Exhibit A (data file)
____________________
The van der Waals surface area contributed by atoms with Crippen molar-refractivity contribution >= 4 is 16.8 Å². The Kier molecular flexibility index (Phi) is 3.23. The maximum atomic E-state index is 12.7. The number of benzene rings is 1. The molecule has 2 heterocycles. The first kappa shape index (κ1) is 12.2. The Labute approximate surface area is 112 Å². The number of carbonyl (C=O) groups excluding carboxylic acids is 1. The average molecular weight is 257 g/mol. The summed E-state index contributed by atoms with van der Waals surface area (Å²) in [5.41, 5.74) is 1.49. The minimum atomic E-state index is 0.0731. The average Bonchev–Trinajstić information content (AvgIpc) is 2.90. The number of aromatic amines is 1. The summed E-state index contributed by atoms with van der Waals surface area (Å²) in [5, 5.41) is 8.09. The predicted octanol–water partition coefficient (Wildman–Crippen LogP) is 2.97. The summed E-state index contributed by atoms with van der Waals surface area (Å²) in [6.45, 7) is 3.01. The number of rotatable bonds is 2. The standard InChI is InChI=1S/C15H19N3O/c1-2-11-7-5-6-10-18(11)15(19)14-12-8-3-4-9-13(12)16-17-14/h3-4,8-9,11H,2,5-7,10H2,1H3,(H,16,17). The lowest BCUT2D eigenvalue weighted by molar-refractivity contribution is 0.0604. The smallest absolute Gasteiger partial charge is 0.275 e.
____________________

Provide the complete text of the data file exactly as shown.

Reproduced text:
The van der Waals surface area contributed by atoms with Crippen molar-refractivity contribution >= 4 is 16.8 Å². The Kier molecular flexibility index (Phi) is 3.23. The maximum atomic E-state index is 12.7. The number of benzene rings is 1. The molecule has 2 heterocycles. The first kappa shape index (κ1) is 12.2. The Labute approximate surface area is 112 Å². The number of carbonyl (C=O) groups excluding carboxylic acids is 1. The average molecular weight is 257 g/mol. The summed E-state index contributed by atoms with van der Waals surface area (Å²) in [5.41, 5.74) is 1.49. The minimum atomic E-state index is 0.0731. The average Bonchev–Trinajstić information content (AvgIpc) is 2.90. The number of aromatic amines is 1. The summed E-state index contributed by atoms with van der Waals surface area (Å²) in [5, 5.41) is 8.09. The predicted octanol–water partition coefficient (Wildman–Crippen LogP) is 2.97. The summed E-state index contributed by atoms with van der Waals surface area (Å²) in [6.45, 7) is 3.01. The number of rotatable bonds is 2. The standard InChI is InChI=1S/C15H19N3O/c1-2-11-7-5-6-10-18(11)15(19)14-12-8-3-4-9-13(12)16-17-14/h3-4,8-9,11H,2,5-7,10H2,1H3,(H,16,17). The lowest BCUT2D eigenvalue weighted by molar-refractivity contribution is 0.0604. The smallest absolute Gasteiger partial charge is 0.275 e.